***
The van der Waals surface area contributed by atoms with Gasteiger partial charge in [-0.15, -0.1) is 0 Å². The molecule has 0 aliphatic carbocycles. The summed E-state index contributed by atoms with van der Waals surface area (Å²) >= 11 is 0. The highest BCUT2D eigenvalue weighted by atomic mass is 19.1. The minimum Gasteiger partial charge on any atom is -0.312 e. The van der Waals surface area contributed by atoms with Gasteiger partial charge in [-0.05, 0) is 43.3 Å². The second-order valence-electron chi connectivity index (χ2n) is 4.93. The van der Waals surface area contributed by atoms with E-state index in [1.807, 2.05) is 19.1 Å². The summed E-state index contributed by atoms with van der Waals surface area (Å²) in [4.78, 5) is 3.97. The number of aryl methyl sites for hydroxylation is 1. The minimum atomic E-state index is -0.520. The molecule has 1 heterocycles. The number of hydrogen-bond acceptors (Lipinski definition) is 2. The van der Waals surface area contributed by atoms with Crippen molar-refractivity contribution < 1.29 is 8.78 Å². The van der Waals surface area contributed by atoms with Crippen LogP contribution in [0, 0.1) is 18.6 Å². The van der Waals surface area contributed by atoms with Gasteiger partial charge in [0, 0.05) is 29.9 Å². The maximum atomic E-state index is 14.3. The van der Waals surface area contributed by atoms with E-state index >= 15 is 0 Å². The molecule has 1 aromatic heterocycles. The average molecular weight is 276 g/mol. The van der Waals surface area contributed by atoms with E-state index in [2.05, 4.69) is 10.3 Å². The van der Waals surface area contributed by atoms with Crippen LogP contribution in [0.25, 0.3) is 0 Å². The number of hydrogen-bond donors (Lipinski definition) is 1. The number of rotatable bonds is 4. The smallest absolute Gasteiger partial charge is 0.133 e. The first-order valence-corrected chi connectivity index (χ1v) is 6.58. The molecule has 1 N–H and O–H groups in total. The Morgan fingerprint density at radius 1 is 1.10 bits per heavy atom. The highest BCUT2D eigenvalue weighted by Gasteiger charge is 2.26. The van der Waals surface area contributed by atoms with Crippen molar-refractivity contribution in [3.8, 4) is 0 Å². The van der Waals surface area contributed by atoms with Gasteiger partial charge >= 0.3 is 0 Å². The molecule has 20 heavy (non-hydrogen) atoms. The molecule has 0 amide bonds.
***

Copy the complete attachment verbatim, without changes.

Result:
The van der Waals surface area contributed by atoms with Gasteiger partial charge in [-0.15, -0.1) is 0 Å². The molecule has 0 aliphatic carbocycles. The summed E-state index contributed by atoms with van der Waals surface area (Å²) >= 11 is 0. The highest BCUT2D eigenvalue weighted by atomic mass is 19.1. The minimum Gasteiger partial charge on any atom is -0.312 e. The van der Waals surface area contributed by atoms with Gasteiger partial charge in [-0.05, 0) is 43.3 Å². The second-order valence-electron chi connectivity index (χ2n) is 4.93. The van der Waals surface area contributed by atoms with E-state index in [1.807, 2.05) is 19.1 Å². The summed E-state index contributed by atoms with van der Waals surface area (Å²) in [4.78, 5) is 3.97. The number of aryl methyl sites for hydroxylation is 1. The minimum atomic E-state index is -0.520. The molecule has 1 heterocycles. The number of hydrogen-bond acceptors (Lipinski definition) is 2. The van der Waals surface area contributed by atoms with Crippen molar-refractivity contribution < 1.29 is 8.78 Å². The van der Waals surface area contributed by atoms with Crippen LogP contribution in [0, 0.1) is 18.6 Å². The van der Waals surface area contributed by atoms with Gasteiger partial charge in [0, 0.05) is 29.9 Å². The maximum atomic E-state index is 14.3. The van der Waals surface area contributed by atoms with E-state index >= 15 is 0 Å². The molecule has 1 aromatic heterocycles. The average molecular weight is 276 g/mol. The van der Waals surface area contributed by atoms with E-state index in [2.05, 4.69) is 10.3 Å². The van der Waals surface area contributed by atoms with Crippen LogP contribution in [0.25, 0.3) is 0 Å². The number of hydrogen-bond donors (Lipinski definition) is 1. The number of rotatable bonds is 4. The smallest absolute Gasteiger partial charge is 0.133 e. The first-order valence-corrected chi connectivity index (χ1v) is 6.58. The molecule has 1 N–H and O–H groups in total. The Morgan fingerprint density at radius 1 is 1.10 bits per heavy atom. The highest BCUT2D eigenvalue weighted by Gasteiger charge is 2.26. The van der Waals surface area contributed by atoms with Crippen molar-refractivity contribution in [3.8, 4) is 0 Å². The van der Waals surface area contributed by atoms with Gasteiger partial charge >= 0.3 is 0 Å². The molecule has 20 heavy (non-hydrogen) atoms. The molecule has 0 amide bonds.